Every parent goes though this phase with their teenagers at some point in the morphing-into-adulthood process, not just the highly fortunate ones among us with kids with ADHD; the difference being that most non-ADHD kids don’t have the over-impulsive, thrill-seeking tendencies of our son Kurt, nor his talent for losing vital home-tracking/homing-pigeon aids such as wallets, keys and phones due to his poor executive functioning skills – especially under the influence.

 

Can it only be last weekend that we were telephoned at three in the morning to be asked to collect him from the city centre, because he had found a bike in council clear up, come off it at speed and taken off the side of his face in the process?

 

Sadly, the seizure he had on a bus recently (that the doctor put down to ‘burning the candle at both ends’) doesn’t appear to have dulled his enthusiasm for embracing life to the full, nor had any marked effect on his approach to responsibility.

 

Meanwhile the grey hairs become thicker, the lines around my eyes more ingrained, the need to reach for wine more habitual.

 

My boy is eighteen now – an adult in the eyes of the law. I remember how we breathed a huge sigh of relief when we celebrated his milestone birthday last year, although still ever mindful that his  ADHD age is closer to sixteen, thus his emotional intelligence and decision-making skills are not up there with his desire and legal ability to exert his independence and experiment to the full.

 

And while is not uncommon for eighteen-year olds to behave in such an altruistic way, those without the ADHD curse tend to learn from their mistakes more quickly, understand consequences and put the life pieces together as they become increasingly aware of their mortality.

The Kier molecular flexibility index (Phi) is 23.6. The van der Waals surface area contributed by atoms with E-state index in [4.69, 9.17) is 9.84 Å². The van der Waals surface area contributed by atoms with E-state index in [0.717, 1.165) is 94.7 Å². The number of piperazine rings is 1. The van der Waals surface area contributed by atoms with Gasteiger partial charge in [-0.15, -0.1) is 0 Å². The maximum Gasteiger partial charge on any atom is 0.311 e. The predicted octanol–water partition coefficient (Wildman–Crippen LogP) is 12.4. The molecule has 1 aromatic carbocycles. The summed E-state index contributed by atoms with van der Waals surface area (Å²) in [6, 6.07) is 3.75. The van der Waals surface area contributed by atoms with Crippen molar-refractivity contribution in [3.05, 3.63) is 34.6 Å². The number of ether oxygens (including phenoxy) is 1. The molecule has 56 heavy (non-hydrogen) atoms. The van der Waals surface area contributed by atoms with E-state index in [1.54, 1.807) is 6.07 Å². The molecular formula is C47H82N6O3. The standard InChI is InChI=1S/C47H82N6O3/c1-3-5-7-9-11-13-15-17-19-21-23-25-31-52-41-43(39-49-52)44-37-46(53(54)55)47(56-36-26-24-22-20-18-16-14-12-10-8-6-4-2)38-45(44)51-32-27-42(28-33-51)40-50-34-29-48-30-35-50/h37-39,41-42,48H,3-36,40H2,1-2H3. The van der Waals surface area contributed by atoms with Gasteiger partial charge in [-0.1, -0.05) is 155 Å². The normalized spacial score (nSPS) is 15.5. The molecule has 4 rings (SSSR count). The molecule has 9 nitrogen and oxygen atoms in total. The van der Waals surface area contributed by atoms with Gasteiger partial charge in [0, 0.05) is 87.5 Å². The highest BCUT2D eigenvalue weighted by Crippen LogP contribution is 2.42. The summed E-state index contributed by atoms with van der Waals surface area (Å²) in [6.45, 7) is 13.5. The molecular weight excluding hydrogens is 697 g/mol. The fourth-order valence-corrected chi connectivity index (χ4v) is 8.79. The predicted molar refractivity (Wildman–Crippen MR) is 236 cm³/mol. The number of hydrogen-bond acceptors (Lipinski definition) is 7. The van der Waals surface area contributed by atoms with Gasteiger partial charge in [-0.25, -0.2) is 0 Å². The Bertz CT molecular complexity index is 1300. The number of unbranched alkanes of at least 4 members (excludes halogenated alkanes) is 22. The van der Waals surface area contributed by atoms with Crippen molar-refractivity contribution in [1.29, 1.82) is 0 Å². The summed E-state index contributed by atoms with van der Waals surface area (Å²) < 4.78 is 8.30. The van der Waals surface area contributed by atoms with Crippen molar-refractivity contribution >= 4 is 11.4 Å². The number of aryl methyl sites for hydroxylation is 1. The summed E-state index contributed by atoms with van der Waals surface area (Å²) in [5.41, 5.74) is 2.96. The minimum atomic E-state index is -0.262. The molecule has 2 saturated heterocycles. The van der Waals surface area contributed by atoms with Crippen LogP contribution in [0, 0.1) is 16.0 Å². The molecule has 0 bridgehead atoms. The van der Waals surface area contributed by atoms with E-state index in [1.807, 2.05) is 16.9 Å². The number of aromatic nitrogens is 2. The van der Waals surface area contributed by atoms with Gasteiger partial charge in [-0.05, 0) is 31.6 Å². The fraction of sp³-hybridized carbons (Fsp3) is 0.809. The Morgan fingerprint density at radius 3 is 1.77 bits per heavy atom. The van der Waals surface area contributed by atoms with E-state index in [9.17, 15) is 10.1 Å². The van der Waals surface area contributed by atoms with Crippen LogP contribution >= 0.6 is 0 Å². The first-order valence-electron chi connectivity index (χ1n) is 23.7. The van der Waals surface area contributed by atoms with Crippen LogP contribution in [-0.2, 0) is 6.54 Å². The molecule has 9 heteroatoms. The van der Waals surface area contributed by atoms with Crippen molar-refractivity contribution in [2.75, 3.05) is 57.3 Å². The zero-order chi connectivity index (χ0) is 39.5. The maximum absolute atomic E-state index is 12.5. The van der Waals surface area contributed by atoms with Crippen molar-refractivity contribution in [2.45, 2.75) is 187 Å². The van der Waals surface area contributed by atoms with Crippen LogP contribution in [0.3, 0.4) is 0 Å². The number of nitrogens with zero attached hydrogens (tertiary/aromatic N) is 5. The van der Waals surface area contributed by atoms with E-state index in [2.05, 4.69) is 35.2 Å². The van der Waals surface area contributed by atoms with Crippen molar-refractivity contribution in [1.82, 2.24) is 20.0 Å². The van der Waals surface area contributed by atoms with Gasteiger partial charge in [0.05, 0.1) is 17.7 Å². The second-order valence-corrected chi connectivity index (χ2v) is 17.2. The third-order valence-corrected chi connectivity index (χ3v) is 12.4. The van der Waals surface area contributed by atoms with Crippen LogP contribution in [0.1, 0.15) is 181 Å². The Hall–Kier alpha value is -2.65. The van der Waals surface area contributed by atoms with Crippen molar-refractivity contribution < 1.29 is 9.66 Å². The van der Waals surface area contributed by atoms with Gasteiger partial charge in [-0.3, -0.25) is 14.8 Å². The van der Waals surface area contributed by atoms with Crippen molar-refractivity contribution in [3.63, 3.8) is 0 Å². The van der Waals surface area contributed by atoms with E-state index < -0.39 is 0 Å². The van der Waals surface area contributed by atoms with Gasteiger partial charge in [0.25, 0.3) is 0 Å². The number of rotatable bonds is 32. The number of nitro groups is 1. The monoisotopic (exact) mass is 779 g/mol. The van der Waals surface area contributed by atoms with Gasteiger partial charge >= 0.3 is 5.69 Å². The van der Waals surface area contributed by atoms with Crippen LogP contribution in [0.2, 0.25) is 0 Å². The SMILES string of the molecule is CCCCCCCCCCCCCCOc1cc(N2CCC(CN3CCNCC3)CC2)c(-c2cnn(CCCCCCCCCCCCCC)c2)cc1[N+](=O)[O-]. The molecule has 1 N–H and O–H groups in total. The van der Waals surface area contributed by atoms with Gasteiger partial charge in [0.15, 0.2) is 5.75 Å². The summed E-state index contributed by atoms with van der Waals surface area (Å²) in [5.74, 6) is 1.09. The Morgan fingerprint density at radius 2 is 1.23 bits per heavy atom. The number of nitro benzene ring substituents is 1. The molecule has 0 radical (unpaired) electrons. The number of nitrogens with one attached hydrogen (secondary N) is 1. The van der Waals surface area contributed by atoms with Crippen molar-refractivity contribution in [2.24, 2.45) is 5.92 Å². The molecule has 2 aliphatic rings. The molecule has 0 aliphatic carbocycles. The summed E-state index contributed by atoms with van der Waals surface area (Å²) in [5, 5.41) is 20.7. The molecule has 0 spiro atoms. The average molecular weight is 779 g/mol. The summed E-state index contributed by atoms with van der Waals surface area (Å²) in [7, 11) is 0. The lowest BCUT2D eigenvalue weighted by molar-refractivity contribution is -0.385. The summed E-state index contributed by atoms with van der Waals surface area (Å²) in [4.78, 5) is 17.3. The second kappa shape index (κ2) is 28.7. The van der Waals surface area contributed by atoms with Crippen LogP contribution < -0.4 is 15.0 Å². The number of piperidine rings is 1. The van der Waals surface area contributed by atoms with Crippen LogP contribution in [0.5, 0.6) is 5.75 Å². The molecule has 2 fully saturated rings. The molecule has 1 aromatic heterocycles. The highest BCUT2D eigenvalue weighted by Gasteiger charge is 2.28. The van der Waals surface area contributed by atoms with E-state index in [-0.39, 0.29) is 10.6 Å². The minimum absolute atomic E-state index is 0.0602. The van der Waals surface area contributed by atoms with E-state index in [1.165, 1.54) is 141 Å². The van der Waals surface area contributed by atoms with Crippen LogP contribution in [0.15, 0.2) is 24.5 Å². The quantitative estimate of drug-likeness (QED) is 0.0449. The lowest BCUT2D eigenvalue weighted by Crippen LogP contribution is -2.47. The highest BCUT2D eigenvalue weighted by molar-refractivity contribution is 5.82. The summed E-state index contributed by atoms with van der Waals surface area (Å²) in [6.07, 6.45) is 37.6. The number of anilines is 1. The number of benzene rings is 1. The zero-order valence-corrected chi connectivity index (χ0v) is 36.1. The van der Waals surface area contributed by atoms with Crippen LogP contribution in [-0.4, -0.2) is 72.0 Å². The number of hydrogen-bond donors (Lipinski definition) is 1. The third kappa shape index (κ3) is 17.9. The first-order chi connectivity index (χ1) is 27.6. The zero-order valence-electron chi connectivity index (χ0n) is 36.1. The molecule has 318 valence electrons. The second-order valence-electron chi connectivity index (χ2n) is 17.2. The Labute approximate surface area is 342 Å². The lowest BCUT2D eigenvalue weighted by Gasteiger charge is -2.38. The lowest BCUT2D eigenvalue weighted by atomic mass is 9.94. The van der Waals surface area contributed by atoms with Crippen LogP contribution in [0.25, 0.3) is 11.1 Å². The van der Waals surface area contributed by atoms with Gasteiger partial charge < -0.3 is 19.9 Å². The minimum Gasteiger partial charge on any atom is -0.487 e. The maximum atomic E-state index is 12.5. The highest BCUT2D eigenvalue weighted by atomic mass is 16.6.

It was all true. You never stop worrying about your children.

The Anxiety Of Flying Solo

So when I went all bravado in my last post, in that carefully crafted mumbo jumbo about grabbing this trip to Europe by the balls and allowing happiness, rather than anxiety back into my life, I was lying.

 

The Anxiety Of Flying Solo
Anxiety by Leo Hidalgo at http://www.flickr.com

 

Not intentionally; but I was kidding myself.

 

Which is a shame, because from the perspective of my writing and my blog, that ‘positive’ post proved to be one of my most popular to date. It seems you like ‘uplifting’ and ‘feel-good’ writing.

 

And I get that. The problem is…

 

It’s just not my niche. I’m far more comfortable writing about fear and doom and gloom, and because the first rule of good blogging is to remain authentic, here’s the truth about my feelings about my impending trip.

 

My balls have shrunk to the size of peas since that post, as the anxiety connected to travelling halfway around the world, (ON MY FUCKING OWN!), as well as driving around the UK in a manual car with no GPS, (AGAIN, ON MY OWN!), and basically making all the decisions for myself over the next few weeks, has begun to secretly fuck with my brain.

 

I’ve only got through the last few days by ticking things off ever-increasing lists and drinking loads of wine.

 

I had my hair done this morning and caught myself looking at my reflection in the mirror in my hairdressers, wondering if it will be the last time I go there…or see myself in a mirror.

 

I keep saying weird, uncharacteristically, needy things to the kids, like how proud I am of them. If I’m not careful, I might say something nice to the old man.

 

It has taken every ounce of self-control not to check the safety statistics of Emirates, although I admit to checking the location of the exit doors when I reserved my seats.

 

I keep toying with the idea of drugging myself for the entire journey to discourage bowel release every time we hit turbulence, then worry about the risk of sleeping through my connection.

 

I worry about ISIS boarding the plane and taking out their retribution on all the scared, middle-aged women on board.

 

I am even worrying about eating anything close to its sell-by date from our fridge in case I get a bout of chronic diarrhoea just when the seat belt sign pops on.

 

This is how we roll, us anxious crazies – and I only have a mild case of anxiety.